Digest #126 2020-11-30


[167] 2020-11-29 06:32:26 MitraArdron wrote:

comment - Query re status; and minor comments

I'm wondering whether this proposal is going somewhere, or was just Andrew's idea ? I don't see serious problems with it, but I'd prefer to only implement one version of multitasking in webForth, but I'm also not seeing any movement for two years?

Minor issues with the proposal ....

I think "INIT-TASK" makes more sense than "CONSTRUCT" for consistency.

ATOMIC! - I'm not quite sure what the point of this is? I'm presuming you mean that the Store can't be interrupted between starting to write and ending (for example if its writing a cell to multiple bytes). But in that case, I would presume that every ! in the core forth words should be an ATOMIC! . If that is not the meaning, then maybe it needs some explanation. (ATOMIC@ has the ame issue; ATOMIC-XCHG and ATOMIC-CAS seem fine to me)

MUTEX - I'd suggest MUTEXGET MUTEXRELEASE because GET is too common a word not to cause clashes?

USER variables seem to be a problem for me - I'm starting with eForth so there are about 40 already, Of those roughly 6 are directly needed to switch tasks (0..3 and SP0, RP0). Almost all the rest are are only relevant if the task has access to I/O or is reading and interpreting/compiling text (?KEY 'EMIT 'EXPECT 'TAP 'ECHO 'PROMPT temp SPAN >IN #TIB 'EVAL 'NUMBER HLD CONTEXT+ 8 CURRENT CP NP LAST BASE) So there is a lot of memory overhead 27 * cellsize bytes per task. If we are going to standardise, wouldn't it be good to be able to do lightweight (no I/O) tasks as well?


[r573] 2020-11-28 01:21:15 MitchBradley replies:

comment - Data type for strings

In my own code, I use $ in stack diagrams to denote an "adr len" string.

[r574] 2020-11-28 09:06:42 veltas replies:

comment - Data type for strings

I think it would be convenient, and any shortening like this might help reading and interpretation of the standard.

People might not be familiar with that notation and it would add a bit more confusion/work to Forthers that decide to check out the standard occasionally.

It could not be used everywhere because some Forth words do not use c-addr u pairwise, for example CMOVE has ( c-addr1 c-addr2 u -- ), so would probably be left as-is. Then at a glance it might look like CMOVE operates on different things entirely to COMPARE, so I think in that regard it might not improve readability.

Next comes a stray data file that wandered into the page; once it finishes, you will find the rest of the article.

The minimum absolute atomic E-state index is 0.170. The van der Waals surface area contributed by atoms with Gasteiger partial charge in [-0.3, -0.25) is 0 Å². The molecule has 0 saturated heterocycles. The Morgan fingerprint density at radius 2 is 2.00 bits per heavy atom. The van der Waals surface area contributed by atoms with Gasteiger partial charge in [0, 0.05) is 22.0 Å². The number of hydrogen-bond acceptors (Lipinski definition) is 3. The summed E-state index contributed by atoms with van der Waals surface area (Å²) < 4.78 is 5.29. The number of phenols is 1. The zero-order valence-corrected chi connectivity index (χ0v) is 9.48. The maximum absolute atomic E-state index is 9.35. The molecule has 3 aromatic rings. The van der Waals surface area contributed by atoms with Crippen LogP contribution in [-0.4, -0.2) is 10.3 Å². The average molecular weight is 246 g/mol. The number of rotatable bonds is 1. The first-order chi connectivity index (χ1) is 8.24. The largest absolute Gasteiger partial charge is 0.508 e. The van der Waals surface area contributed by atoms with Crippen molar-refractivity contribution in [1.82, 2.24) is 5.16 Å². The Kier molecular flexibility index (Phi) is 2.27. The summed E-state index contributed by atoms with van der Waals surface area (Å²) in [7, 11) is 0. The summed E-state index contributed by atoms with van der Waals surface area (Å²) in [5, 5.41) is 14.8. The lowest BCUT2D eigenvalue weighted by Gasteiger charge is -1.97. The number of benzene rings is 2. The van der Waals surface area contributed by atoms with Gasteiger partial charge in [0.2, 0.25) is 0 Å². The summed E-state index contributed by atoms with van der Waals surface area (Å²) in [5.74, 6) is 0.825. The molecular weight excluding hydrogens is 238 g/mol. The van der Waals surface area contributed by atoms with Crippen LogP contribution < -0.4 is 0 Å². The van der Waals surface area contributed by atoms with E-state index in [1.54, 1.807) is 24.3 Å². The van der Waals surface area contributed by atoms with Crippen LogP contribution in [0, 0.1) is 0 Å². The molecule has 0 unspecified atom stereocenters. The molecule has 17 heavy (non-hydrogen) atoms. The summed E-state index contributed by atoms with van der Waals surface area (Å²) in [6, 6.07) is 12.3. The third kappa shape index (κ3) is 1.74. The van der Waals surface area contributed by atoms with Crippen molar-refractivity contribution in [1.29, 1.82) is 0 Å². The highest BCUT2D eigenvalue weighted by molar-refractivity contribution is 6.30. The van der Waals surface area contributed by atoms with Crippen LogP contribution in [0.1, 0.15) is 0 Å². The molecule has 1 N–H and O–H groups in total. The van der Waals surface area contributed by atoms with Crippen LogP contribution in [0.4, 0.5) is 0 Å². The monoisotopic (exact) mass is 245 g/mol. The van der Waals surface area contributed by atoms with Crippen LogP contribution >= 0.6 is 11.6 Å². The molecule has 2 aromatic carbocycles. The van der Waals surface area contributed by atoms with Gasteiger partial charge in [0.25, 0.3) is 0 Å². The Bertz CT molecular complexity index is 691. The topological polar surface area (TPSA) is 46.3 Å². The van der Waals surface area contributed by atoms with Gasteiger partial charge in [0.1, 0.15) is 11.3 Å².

I think if we add this shortening then counted strings deserve a different stack notation too, I think it would make stack notation much more useful, e.g. COUNT could have ( sx -- sd ) where sx is a hypothetical counted string address, instead of the current ( c-addr -- c-addr u ), where perhaps it is obvious the left is a counted string, but that kind of interpretation is not consistent e.g. with CMOVE stack notation where c-addr1 appears on its own.

I think I lean towards adding this change because it is factoring, and I think the benefits of factoring usually outweigh the perceived concerns.

[r575] 2020-11-28 11:28:08 AntonErtl replies:

comment - Data type for strings

It seems to me that in the standard most uses of c-addr u then refer individually to c-addr and u in the description, so one would have to also specify how to refer to the components of a string descriptor; e.g., if you have a string str1, the components might be str1a and str1u. In the standard document, I think that the costs of such a change are bigger than the benefits.

In the larger Forth world, though, such a convention could be well worth it.

[r576] 2020-11-28 11:48:07 ruv replies:

comment - Data type for strings

I use d-txt for that. Although, I don't happy with d part, xd-txt would be more correct. And a better variant should be something shorter.

$ is not an alphabetical character, but all other data type symbols are alphabetical. So I would prefer an alphabetical symbol for strings too.

[r577] 2020-11-28 14:07:05 ruv replies:

comment - Data type for strings

In the standard document, I think that the costs of such a change are bigger than the benefits.

Yes, I also don't think it's worth to change the glossary entries.

It's worth to find and just specify an alternative form for strings in the Table 3.1: Data types, and add the corresponding note in Character strings.

[r578] 2020-11-28 19:19:56 MarcosCruz replies:

proposal - XML Forth Standard - migration from LaTeX to DocBook

After trying other options, I use almost only Asciidoctor for any type of documentation, including books and manuals. It's an improved implementation and converter of the AsciiDoc markup, whose main goal is to represent all features of DocBook using a light and readable ASCII markup.

Currently an Asciidoctor document can be converted directly into DocBook, HTML, PDF, EPUB, manpage... Other conversions are possible from DocBook, for example using Pandoc.

I've been using Asciidoctor for years and I find it much easier and productive than working directly with XML, and much more powerful than any other markup I have tried.